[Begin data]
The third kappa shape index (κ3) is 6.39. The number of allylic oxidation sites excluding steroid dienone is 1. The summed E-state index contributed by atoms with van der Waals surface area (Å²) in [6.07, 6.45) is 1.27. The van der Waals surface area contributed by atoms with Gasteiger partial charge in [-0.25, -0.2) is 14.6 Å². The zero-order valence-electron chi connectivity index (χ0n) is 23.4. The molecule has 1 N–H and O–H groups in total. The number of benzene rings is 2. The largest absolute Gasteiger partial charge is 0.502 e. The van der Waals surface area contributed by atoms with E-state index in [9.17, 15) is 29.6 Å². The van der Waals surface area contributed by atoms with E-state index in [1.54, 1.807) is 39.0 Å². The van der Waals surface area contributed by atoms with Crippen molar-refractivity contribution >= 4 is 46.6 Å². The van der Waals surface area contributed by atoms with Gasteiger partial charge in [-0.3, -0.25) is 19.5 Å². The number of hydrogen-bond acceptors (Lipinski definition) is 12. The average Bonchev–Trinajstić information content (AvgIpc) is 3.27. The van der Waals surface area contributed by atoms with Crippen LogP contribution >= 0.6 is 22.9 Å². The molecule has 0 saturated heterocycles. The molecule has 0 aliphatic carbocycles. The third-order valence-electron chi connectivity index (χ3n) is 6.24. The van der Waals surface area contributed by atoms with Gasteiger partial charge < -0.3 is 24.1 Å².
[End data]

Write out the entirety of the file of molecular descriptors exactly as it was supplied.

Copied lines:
The third kappa shape index (κ3) is 6.39. The number of allylic oxidation sites excluding steroid dienone is 1. The summed E-state index contributed by atoms with van der Waals surface area (Å²) in [6.07, 6.45) is 1.27. The van der Waals surface area contributed by atoms with Gasteiger partial charge in [-0.25, -0.2) is 14.6 Å². The zero-order valence-electron chi connectivity index (χ0n) is 23.4. The molecule has 1 N–H and O–H groups in total. The number of benzene rings is 2. The largest absolute Gasteiger partial charge is 0.502 e. The van der Waals surface area contributed by atoms with E-state index in [9.17, 15) is 29.6 Å². The van der Waals surface area contributed by atoms with E-state index in [1.54, 1.807) is 39.0 Å². The van der Waals surface area contributed by atoms with Crippen molar-refractivity contribution >= 4 is 46.6 Å². The van der Waals surface area contributed by atoms with Gasteiger partial charge in [-0.3, -0.25) is 19.5 Å². The number of hydrogen-bond acceptors (Lipinski definition) is 12. The average Bonchev–Trinajstić information content (AvgIpc) is 3.27. The van der Waals surface area contributed by atoms with Crippen LogP contribution >= 0.6 is 22.9 Å². The molecule has 0 saturated heterocycles. The molecule has 0 aliphatic carbocycles. The third-order valence-electron chi connectivity index (χ3n) is 6.24. The van der Waals surface area contributed by atoms with Gasteiger partial charge < -0.3 is 24.1 Å².